December 2020


Looking forward

by Clara Chan, MD Cornea Editor

It has now been more than 8 months of living and working with COVID in our lives. Our children and grandchildren have gone back to school, clinics have reopened, ophthalmology surgeries are being prioritized, eye surgeons are working overtime to clear the backlog of patients. We have adapted and are wearing masks and goggles, working across larger slit lamp shields, wiping down surfaces frequently, keeping doors open for improved air flow, minimizing patients’ in-office time, and increasing virtual interactions with patients and colleagues. Waiting rooms are less crowded to accommodate social distancing measures, and patients appreciate the shorter wait times to be seen. I think that patient care has actually improved.
A couple of months ago, while on call, I repaired a globe rupture in a man who was punched in the eye after calling out his assailant for not wearing a mask. Just this past weekend, I repaired another globe rupture of a young girl celebrating the end of her quarantine period after previously testing positive for COVID-19 a month before. These tragic events put into perspective how greatly all our lives have changed and how quickly things can change in a split second. COVID has not gone away and is likely here to stay as we await a vaccine launch.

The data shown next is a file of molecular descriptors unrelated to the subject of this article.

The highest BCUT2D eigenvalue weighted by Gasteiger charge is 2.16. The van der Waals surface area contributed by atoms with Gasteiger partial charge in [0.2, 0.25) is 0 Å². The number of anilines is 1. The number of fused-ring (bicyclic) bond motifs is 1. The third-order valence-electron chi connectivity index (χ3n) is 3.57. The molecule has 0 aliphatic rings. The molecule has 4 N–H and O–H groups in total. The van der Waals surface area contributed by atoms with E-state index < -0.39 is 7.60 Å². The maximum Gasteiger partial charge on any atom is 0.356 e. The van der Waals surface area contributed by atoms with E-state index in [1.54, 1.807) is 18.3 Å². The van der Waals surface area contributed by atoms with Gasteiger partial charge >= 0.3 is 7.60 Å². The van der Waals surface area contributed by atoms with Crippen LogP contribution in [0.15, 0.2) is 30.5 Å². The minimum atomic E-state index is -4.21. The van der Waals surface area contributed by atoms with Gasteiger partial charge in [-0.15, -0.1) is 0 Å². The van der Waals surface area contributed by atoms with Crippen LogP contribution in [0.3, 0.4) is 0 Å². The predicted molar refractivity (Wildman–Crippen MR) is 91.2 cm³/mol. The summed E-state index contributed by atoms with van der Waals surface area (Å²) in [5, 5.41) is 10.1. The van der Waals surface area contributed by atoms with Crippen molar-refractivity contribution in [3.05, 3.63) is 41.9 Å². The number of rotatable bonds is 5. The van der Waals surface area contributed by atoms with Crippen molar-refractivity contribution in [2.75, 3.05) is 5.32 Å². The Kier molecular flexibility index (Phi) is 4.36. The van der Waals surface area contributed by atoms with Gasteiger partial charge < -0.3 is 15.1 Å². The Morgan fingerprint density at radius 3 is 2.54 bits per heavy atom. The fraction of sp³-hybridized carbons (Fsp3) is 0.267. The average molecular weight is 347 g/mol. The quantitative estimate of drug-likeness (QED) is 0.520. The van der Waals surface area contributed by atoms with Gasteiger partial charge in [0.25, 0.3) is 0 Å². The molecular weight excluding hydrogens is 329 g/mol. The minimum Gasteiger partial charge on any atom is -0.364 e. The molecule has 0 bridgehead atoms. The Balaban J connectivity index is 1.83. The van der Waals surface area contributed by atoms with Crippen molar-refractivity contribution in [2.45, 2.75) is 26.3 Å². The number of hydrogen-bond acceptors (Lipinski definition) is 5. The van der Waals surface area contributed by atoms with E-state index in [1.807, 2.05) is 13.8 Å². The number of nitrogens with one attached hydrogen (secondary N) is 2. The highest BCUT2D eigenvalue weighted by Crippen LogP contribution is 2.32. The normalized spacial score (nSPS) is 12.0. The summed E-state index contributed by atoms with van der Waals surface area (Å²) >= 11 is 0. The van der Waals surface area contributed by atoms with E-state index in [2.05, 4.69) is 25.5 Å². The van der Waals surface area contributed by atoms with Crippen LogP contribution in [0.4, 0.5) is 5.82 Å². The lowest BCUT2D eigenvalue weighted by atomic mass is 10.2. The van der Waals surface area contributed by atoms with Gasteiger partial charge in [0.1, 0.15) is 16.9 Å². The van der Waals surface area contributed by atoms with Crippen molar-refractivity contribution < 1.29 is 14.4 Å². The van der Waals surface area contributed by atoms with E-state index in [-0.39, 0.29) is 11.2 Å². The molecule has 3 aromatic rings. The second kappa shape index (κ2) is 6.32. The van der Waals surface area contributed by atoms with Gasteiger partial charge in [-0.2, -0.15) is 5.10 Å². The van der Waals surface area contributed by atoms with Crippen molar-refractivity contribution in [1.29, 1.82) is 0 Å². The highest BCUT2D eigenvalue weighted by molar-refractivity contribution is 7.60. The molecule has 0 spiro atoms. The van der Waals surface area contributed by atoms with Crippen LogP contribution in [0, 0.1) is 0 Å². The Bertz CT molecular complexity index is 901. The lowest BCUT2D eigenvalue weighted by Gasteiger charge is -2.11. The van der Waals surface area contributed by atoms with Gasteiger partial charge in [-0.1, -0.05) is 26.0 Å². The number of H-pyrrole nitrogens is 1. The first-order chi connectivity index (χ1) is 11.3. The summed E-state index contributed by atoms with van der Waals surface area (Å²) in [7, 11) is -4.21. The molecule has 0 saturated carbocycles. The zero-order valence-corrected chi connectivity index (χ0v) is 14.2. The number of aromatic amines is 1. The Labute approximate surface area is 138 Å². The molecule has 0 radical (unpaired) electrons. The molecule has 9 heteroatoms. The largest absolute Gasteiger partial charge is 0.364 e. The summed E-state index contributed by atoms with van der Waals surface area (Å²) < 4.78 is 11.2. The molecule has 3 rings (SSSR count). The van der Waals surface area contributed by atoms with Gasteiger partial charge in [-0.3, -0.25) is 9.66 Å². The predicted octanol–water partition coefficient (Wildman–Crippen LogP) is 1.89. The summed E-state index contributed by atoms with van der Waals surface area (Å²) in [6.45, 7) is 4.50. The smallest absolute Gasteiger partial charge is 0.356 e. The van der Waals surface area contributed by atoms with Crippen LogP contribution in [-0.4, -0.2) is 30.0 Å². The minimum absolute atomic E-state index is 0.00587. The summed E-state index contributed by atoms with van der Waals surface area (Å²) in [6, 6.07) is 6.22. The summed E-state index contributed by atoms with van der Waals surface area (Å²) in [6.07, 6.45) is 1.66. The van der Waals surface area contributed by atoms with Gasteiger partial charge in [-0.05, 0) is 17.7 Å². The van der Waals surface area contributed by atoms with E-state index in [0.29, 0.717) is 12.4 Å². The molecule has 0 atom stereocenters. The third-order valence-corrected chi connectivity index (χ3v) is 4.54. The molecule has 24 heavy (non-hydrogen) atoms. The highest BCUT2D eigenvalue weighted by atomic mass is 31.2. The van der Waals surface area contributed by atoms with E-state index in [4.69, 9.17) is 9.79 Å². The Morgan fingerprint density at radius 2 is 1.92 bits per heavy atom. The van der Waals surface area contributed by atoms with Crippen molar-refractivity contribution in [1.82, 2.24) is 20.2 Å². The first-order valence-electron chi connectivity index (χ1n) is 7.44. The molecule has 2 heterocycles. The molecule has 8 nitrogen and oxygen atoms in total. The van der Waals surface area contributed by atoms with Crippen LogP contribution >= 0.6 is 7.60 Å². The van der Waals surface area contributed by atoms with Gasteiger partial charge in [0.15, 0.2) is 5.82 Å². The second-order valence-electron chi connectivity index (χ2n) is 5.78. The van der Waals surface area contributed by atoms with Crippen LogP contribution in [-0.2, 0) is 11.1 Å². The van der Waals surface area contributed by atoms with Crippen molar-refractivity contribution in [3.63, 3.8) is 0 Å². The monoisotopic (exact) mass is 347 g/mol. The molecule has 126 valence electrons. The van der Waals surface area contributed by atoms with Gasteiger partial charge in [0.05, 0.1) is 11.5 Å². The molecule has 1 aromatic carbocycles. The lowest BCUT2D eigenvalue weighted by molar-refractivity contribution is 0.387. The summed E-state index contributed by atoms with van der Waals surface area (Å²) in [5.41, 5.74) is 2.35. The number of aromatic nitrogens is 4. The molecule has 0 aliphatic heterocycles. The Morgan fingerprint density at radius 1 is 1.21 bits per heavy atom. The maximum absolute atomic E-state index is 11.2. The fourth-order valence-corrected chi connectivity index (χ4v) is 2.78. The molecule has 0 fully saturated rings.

Cornea transplants have declined, with potential donors being excluded due to COVID health risks. We are still gaining a deeper understanding of the low risk of contamination of corneal tissue. Some patients continue to put off their surgeries as they are apprehensive of venturing out of their homes. Dry eye complaints from mask wearing and excessive screen time seem to have increased. Managing patients during a pandemic is more stressful for everyone, and taking into account patients’ mental health and socio-economic level is more important than ever before.
From an academic standpoint, while a plethora of virtual learning options have exploded over the last few months via Zoom, Microsoft Teams, Skype, etc., I am looking forward to the opportunity to have an in-person meeting again, such as the ASCRS Annual Meeting planned for August 2021 in San Francisco, California. The ASCRS Cornea Clinical Committee has some exciting sessions planned, such as the Cornea Essentials and Ocular Surface In-Office Procedures symposia. Stay tuned for more details, and I hope to see you there!

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